While I was back working in Bermuda I met a UCI cycling coach, who was French and now works with the Cervelo TestTeam, and happened to be in Bermuda working a six-month stint on the island. He saw me riding my mountain bike into work and I did well in the island bike races, and when he found out I was doing this while attending parties the night before these races, he intervened and told me I was wasting my talent. He told me he could put me on a cycling team in 2005, and it ended up being one of the top amateur teams in France. It was Vendee U which is the amateur team for BBox Telecom, previously La Boulangre, who’s biggest claim to fame was when Thomas Voeckler had the Yellow Jersey for 10 days at the Tour. For me to hear I was going to the amateur team of Thomas Voeckler, who had just had the Yellow Jersey the year before, I said ‘sign me up’.
After the Olympics, I looked at the expenses it took for me to get to the starting line, and it was considerable, about $50,000 from my federation, sponsors and family. There was not much support, not like in other countries, and if it wasn’t for my father supporting me (financially) it wouldn’t have happened.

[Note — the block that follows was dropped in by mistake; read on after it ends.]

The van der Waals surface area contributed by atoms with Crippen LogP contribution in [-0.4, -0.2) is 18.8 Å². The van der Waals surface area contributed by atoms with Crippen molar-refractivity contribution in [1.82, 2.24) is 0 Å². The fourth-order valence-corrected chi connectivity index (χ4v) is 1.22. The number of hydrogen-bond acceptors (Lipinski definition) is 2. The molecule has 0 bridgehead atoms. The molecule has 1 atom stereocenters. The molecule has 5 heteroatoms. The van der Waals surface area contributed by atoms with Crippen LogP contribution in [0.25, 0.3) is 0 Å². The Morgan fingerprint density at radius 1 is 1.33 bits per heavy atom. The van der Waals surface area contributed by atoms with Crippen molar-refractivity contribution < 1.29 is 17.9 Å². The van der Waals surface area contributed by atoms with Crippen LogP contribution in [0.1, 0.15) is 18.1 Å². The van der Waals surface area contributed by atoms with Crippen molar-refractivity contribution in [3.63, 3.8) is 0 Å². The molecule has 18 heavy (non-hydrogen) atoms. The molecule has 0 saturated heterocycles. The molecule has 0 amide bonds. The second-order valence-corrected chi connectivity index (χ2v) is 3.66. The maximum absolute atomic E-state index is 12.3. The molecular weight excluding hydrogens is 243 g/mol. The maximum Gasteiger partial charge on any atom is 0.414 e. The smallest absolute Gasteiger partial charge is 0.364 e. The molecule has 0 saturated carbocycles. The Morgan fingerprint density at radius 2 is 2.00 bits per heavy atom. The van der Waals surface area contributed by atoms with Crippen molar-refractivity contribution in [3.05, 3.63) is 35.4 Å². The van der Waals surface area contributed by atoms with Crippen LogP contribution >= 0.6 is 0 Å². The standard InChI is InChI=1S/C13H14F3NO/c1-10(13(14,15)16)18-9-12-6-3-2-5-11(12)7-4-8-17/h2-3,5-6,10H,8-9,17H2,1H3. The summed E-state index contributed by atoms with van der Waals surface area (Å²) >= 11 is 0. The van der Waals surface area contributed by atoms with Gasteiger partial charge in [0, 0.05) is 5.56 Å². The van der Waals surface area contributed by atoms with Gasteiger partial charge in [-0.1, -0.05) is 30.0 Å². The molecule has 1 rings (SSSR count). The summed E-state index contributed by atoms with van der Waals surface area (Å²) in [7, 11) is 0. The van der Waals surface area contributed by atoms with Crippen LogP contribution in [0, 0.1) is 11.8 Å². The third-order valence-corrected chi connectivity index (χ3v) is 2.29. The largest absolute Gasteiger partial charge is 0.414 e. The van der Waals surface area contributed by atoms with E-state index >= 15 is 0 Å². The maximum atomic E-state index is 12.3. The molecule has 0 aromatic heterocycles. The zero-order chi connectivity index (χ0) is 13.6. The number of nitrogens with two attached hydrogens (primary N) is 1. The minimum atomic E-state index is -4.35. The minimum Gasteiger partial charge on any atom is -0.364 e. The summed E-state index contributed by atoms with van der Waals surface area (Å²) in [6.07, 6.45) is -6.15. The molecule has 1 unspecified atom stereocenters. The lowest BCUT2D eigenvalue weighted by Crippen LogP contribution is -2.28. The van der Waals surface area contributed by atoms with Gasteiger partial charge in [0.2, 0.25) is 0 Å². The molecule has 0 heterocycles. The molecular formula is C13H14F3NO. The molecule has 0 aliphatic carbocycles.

TM: Did your dad do that because he knew the importance of participating in the Olympics?
TB: My dad went to Munich Olympics in 1972 for rowing, where he was a single oarsman, so he knew how much it meant to him. Sports was always a big thing in my family and it has been the thing that has kept my life on an honest path.There are 12 hours in the day and if you are not spending them productively, you are finding other things to do.
TM: What led to your decision to give cycling a go?
TB: When I was about to leave to France for cycling I asked if I needed to bring anything and they said no. They told me I would be provided a helmet, shoes, and a bike so to only bring a few extra sets of casual clothes. They lined me up to stay in a team house so I only had to show up. I showed up and they provided everything else.
The first year I was there they had a Gore Tex ski jacket for before and after the races, podium hats and even a few sets of casual clothes. I was suprised it was an amateur team because it was the most professional organization I had been a part of. Later I found out a few of the other boys on the amateur team were even on a salary. It was a learning experience and I definately didn’t like the bunches of 100 up to 200 riders in a peloton so I started racing more aggressively in order to get into smaller groups of ten in breakaways.